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Greg Clark: The mature-age WAFL sensation your club needs

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Roar Guru
16th October, 2021
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As Subiaco celebrated its third premiership in four seasons, there was no doubt which player would be named Simpson Medalist for best afield for the grand final.

Number 12 Greg Clark, standing at 193 cm and 94 kg, walked away with 26 disposals, six marks, 14 tackles and two goals, but that’s par for the course for the three-time premiership player.

Wind the clock back to 2015 and Clark had captained the Western Australia U18 side in the National Championships, going into the draft as one of the well-written-about prospects, one the new breed of oversized midfielders.

Even after passing out of the national draft without being selected, he was still being touted alongside Will Snelling and Adam Marcon as morals for the rookie draft, but after 137 names were read out, his went uncalled.

Hindsight is 20/20, but for a draft with so many players that have washed out of the AFL, it just seems perverse that 18 teams could continually overlook his obvious attributes and achievements.

While climbing into Subi’s A-grade team from Colts and Reserves – the club finished undefeated in 2018 when he became a permanent fixture – he has seen dozens of WAFL prodigies get drafted while he continued to be overlooked.

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Of late, Tim Kelly, Marlion Pickett and Matt Parker (twice) have been scouted as mature-age recruits out of South Fremantle, yet two years ago Subiaco teammate Ben Sokol, also 24 at the time and with his own Simpson Medal, couldn’t find a suitor at the draft.

The debate has raged for years that the standard of the WAFL is below that of the SANFL and VFL, yet the very same competition continues to produce some of the best footballers every year and in spite of the success of taking on these players, AFL clubs remain gun shy about older players who have taken longer to flourish.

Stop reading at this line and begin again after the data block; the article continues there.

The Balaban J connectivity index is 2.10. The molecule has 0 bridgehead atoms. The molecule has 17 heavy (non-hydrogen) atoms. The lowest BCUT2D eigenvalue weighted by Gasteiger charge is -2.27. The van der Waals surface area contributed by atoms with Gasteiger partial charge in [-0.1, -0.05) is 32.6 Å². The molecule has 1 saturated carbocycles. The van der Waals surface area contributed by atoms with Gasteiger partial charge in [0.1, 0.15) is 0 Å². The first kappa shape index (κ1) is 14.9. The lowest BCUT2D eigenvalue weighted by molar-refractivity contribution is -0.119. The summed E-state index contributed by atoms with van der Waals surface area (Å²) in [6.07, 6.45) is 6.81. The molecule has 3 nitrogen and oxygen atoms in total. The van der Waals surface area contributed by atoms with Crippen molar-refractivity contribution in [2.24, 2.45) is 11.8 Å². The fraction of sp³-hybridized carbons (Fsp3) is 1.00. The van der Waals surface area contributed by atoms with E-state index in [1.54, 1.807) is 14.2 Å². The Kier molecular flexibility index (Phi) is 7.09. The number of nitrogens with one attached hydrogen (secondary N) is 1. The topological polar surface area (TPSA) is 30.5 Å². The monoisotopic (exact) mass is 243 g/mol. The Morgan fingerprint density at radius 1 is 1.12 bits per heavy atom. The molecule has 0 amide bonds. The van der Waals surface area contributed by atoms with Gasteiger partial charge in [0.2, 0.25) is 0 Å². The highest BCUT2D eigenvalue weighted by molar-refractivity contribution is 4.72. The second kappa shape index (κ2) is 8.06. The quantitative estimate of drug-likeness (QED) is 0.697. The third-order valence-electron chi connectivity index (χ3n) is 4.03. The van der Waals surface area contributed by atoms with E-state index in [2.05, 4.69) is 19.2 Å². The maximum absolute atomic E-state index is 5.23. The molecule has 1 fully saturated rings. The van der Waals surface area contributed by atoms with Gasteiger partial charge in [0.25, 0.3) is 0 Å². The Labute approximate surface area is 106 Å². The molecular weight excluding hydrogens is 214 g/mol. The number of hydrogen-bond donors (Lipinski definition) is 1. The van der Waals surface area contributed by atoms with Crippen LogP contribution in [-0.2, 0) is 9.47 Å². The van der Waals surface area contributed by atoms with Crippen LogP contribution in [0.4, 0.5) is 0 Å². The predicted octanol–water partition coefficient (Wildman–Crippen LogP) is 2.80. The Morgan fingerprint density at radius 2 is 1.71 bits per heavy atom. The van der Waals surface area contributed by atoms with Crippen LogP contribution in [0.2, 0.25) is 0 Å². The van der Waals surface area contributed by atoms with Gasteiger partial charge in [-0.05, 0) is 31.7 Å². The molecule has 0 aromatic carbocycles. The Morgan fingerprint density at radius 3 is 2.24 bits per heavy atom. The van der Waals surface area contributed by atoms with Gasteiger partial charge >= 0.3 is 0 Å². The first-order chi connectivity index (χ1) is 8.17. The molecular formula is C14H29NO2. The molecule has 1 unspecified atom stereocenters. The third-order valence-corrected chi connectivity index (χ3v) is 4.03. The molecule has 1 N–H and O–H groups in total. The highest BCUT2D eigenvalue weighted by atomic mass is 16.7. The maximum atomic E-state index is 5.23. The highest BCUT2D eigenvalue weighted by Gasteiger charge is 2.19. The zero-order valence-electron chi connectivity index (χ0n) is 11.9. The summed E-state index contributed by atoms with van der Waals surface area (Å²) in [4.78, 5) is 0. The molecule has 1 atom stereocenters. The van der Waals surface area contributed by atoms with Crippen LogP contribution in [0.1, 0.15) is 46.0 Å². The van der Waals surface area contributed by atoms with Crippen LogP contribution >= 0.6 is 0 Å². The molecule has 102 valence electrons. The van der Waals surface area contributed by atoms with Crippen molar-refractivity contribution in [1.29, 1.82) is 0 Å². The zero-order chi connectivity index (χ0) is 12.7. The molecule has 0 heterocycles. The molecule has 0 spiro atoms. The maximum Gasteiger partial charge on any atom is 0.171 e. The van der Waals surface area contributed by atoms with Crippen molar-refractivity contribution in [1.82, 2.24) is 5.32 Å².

The annual speculation finally got to Clark ahead of the 2021 mid-season rookie draft as the local Western Australia media bandied around his name, yet the actual AFL clubs scouring state leagues for recruits had shown no interest, so he simply didn’t nominate.

The decision to focus on his footy did him wonders as he posted personal best stats in disposals, tackles and goals to complement his strong inside and outside game, elevating him into Sandover Medal calculations that were dashed by a late-season injury, although he still managed a third-place finish.

Now he will enter the AFL National Draft hoping to crack onto a rookie list spot, aware that players like Hayden Schloithe and Jye Bolton had even more dominant seasons before and couldn’t interest recruiters.

Greg Clark of Subiaco.

Greg Clark of Subiaco looks to handball. (Photo by Paul Kane/Getty Images)


He’ll also be aware that teammate and rising Colts sensation Matthew Johnson is virtually assured of being drafted next month as both Western Australia clubs look to snap up local talent, even though the polished product is right under their noses.

The difference is that 18 year-olds are a more highly rated commodity than 24 year-olds, even if the former can’t break into the senior team for more than three games while the latter leads the club to a fifth premiership in eight seasons.

But don’t pay attention to the stats. See for yourself. Look up Greg Clark’s highlights and ask yourself why he isn’t on your team’s radar.